Thursday, January 17, 2013

Life? Or Theater? and The Trial of Adolf Eichmann at the New York Jewish Film Festival

My first trip to this years New York Jewish Film Festival was a double feature of two Holocaust related films.

Life? Or Theater? (2011)
Director Frans Weisz returns to the life of Charlotte Salomon, about whom he made a feature film in 1980. This time out he goes the documentary route and the result is one of the more amazing looking films I've seen recently.

The film tells the life story of Charlotte and how she came to create the work of art/theater that the film takes it's title from. The work, which consists of hundreds of paintings that tell the story of her life and that of her family is a kind of painted graphic novel with stage directions, of a sort. Its a brutally honest look at her life. It was created obsessively by Charlotte when she was hiding out from the Nazi's in the south of France.

The life of Charlotte was dramatized by Weisz in 1980. Its a biographical fiction film that more or less tells the story of Charlotte's life from her growing up in Berlin, to her time in France and her death in Auschwitz. The documentary does something similar but it constantly refernces the art work, the text of the "play" and interviews with people who knew Charlotte. All of the elements are blended by  Weisz with documentary, his earlier film, art, photos, TV footage, and lord knows what else in to a hypnotic mix that puts us into the art, into Charlotte's life and into the locations. It's a brilliant melding of old and new, now and then that creates a stunning experience.

And there is one thing Weisz has that no other document of the artist's life has ever had, namely a certain letter that was held back.

When Weisz was working on that film he was shown part of Life? or Theater? that no one other than Charlotte's step-mother had seen before, a letter that had been written to Charlotte's lover. Weisz had been told to understand Charlotte he needed to read it but he couldn't use the information. In doing the documentary he was under no such restriction and it's contents are revealed for the first time. Its a letter that colors the artist and her experiences very differently than what many thought the colors should be. (I should also say that Weisz's transcription of the letter is the only record of it since it's since what was to be put in a safe place has now gone missing)

I really liked the film a great deal but found that the film has two flaws, one correctable and one not that kept me from going completely over the moon about the film.

The first problem is that there is a point after Charlotte has fled to France that things become confused. Suddenly there are too many names. We get awash in who is who and where is where. I wish Weisz had taken a bit more time and shown us some more of the 60 hours of material to make things clearer.

The other flaw is Charlotte herself. A self contained woman who rarely smiled, who had a couple of love affairs but mostly painted and drew as a means of expressing herself, she is ultimately a cypher. As several people said until you got to know her she didn't open up. She was also moody and completely focused on her painting. It's something that does not make for a warm and fuzzy heroine. Don't get me wrong, I like her and I completely understand her, but she is really hard to warm to.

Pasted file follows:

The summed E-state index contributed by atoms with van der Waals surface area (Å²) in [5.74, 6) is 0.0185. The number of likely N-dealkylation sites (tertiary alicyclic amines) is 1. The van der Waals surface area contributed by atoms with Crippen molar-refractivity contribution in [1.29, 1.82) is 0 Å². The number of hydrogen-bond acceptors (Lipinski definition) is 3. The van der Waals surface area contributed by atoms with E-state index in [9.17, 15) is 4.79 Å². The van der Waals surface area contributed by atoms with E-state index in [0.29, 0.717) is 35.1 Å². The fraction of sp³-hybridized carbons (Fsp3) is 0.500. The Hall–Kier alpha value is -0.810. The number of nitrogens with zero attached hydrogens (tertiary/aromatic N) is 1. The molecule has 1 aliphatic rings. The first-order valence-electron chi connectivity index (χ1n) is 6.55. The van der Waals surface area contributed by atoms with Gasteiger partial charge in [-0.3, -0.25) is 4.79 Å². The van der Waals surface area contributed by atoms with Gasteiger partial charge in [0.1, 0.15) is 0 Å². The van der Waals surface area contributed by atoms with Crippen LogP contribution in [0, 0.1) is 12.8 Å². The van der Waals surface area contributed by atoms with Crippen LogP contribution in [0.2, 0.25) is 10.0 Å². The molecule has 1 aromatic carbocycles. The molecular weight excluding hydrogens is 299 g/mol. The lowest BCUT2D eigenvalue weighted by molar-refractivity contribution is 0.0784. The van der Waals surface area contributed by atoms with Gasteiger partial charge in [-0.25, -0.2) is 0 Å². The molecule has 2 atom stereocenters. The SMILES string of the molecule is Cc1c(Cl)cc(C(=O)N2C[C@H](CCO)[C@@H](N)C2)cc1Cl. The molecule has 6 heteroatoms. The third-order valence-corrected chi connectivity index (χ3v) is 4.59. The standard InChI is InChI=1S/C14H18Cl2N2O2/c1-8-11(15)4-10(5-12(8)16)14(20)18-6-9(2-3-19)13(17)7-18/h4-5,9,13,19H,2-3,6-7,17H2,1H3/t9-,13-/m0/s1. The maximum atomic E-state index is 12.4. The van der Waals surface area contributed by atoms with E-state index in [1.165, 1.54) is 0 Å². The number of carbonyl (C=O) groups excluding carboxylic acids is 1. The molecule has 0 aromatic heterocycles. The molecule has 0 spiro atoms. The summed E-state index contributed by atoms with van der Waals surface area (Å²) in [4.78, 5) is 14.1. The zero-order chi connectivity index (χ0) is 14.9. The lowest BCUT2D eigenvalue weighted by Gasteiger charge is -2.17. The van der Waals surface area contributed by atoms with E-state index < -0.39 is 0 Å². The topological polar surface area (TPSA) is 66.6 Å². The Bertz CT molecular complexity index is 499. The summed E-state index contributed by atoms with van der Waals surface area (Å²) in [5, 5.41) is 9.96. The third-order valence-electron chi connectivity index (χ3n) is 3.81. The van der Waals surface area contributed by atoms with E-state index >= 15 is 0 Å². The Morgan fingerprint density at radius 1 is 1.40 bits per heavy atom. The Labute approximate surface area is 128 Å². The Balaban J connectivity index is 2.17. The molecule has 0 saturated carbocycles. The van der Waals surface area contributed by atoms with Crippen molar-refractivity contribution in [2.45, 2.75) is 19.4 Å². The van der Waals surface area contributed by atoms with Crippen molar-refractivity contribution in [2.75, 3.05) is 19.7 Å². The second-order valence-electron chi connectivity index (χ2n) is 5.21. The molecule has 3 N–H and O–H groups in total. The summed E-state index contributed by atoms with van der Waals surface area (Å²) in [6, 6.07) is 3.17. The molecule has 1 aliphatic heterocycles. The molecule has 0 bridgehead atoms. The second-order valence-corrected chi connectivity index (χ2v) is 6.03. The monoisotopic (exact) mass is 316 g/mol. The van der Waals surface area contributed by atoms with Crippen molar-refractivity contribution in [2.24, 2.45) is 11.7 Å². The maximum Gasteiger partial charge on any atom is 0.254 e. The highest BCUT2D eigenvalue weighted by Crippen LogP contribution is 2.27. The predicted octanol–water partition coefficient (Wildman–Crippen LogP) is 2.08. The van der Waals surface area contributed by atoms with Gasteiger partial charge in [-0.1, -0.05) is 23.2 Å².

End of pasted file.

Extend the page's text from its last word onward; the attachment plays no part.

Reservations aside, I really like this film a great deal and I look forward to seeing it again a couple more times because it's incredibly rich in material.

I should mention that after the film the director did a Q&A. I'd like to say more but in the 20 or 25 minutes allotted for the talk he spoke about a wide variety of subjects related to the film and it's subject, but was so unfocused none of the questions were answered. I debated trying to contact him about doing an interview but I didn't since I wasn't sure I could come up with a way to keep him on point.

The Trial of Adolf Eichmann (2011)
The packed to the rafters screening of The Trial of Adolf Eichmann was extremely disappointing for me.

Its an unfocused bullet point filled look at the trial (or bits of it) and to some small degree Eichmann himself...and I do mean small degree.

While the film puts the trial in a historical context anything beyond that is lost. Yes it has many moving moments as the victims recount their suffering, but at the same time there is no context or background for anything or anyone. They show things that were said at the trial but they aren't connected to anything other than the trial. Worse so much about the trial and the investigators is left out that I felt I would have been better with a Wikipedia entry. This film desperately needs another hour and a half to two hours to put it all into context and fill in the voluminous holes.

Frankly if you don't know anything about Eichmann or the events of the trial or the Holocaust you aren't going to learn much here. Yea you'll be moved, but you won't be informed. Do yourself a favor and see any of the other better Holocaust documentaries/films that we've reviewed instead.

Clearly the filmmakers were too close to their subject to make a film for a mass audience.

The film is a ultimately a failure as anything other than the most basic highlight reel.

(Check back for further reports from this years Film Festival.)

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